Pictures of a healthy-looking, smiling infant in ads and mailings are everywhere. One can hardly escape them. I refer to the solicitation tactics of an organization that helps hopeful infertile couples realize their desperate goal.

 

Now I’m sure I’m setting myself up for much criticism, but here goes. If one were meant to have children, wouldn’t G-d grant them the natural way? To be frank, I was always under the impression that the method by which to carry out the mitzvah of pru u’rvu is an intensely private one – shared by husband and wife in the privacy of their personal sleeping chamber.

 

What do attempts at producing a life in a lab say for our belief system? How does taking all sorts of extreme measures, while being monitored and supervised by men and women in white coats no less, translate to acceptance of our G-d-given lot?

 

Can it be said that the childless woman today in her sixties and seventies missed the boat (since scientific technology was not as advanced in her younger years)? Wouldn’t we then in essence be denying that our fate rests in the hands of Hashem?

 

Setting the above aside the in-your-face campaign of such organizations – which, in my humble opinion, ought to be run in a much more discreet fashion, with much less hoopla – is bewildering. In all earnestness, how are parents explaining to their wide-eyed, curious children what these ads allude to (or is it only the Chronicles column in the Jewish Press that will “mortify” these same parents)?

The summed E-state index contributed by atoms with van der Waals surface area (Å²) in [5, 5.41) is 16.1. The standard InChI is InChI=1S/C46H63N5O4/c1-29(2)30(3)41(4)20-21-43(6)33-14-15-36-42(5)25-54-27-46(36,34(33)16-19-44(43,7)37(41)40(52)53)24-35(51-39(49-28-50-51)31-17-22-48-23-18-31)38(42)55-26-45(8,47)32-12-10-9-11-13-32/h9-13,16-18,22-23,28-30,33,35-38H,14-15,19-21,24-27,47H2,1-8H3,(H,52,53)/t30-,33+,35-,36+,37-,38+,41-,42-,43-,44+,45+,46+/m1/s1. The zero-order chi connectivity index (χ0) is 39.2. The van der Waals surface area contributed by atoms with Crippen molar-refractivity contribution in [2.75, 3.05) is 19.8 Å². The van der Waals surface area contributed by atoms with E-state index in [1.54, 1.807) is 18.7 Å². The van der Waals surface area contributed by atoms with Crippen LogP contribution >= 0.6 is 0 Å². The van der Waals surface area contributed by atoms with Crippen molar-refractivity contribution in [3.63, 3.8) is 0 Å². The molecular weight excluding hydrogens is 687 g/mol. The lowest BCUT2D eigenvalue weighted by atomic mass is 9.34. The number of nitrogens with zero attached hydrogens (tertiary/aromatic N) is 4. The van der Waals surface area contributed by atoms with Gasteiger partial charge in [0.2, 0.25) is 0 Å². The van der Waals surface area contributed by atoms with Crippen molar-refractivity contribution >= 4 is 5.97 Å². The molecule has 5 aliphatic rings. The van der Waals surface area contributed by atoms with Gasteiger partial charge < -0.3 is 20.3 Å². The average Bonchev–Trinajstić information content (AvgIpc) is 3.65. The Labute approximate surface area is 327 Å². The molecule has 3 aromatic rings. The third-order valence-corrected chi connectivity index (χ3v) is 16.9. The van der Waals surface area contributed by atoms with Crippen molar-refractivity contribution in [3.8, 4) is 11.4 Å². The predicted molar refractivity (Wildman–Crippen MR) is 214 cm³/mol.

And can you just imagine the stab of pain in the heart of the childless woman made to confront the larger-than-life depiction of the smiling infant appearing in circulars in her mailbox, in newspaper ads, and on advertising banners?

 

I can.

 Is tznius not the hallmark of our lifestyle?

 

Dear Tznius,

 

          The common line of logic has it that the same G-d who tests us and gives us has also allowed us the scientific strides that enable (some of) His children to overcome their infertile predicament.

 

To your line of thinking, one would need to take issue with the entire medical field. Why strive to attain refuahs (in the way of medical treatment) if Hashem could have prevented the illness to begin with, and, for that matter, cured it without any medical intervention?

 

Those suffering are required to beseech the Ribono Shel Olam for relief. The barren woman takes a cue from our matriarch Rivkah and davens to Hashem for help in overcoming her childless state.

 

Could we then not argue that evolvement of sophisticated science technology has come about as a result – and in answer – to these prayers?

 

Thank you for your sensitive insight of a delicate issue.

 

Our intelligent readers are invited to contribute their perspective and opinion.

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About the Author: We encourage women and men of all ages to send in their personal stories via email to rachel@jewishpress.com or by mail to Rachel/Chronicles, c/o The Jewish Press, 4915 16th Ave., Brooklyn, N.Y. 11204. If you wish to make a contribution and help agunot, your tax-deductible donation should be sent to The Jewish Press Foundation. Please make sure to specify that it is to help agunot, as the foundation supports many worthwhile causes.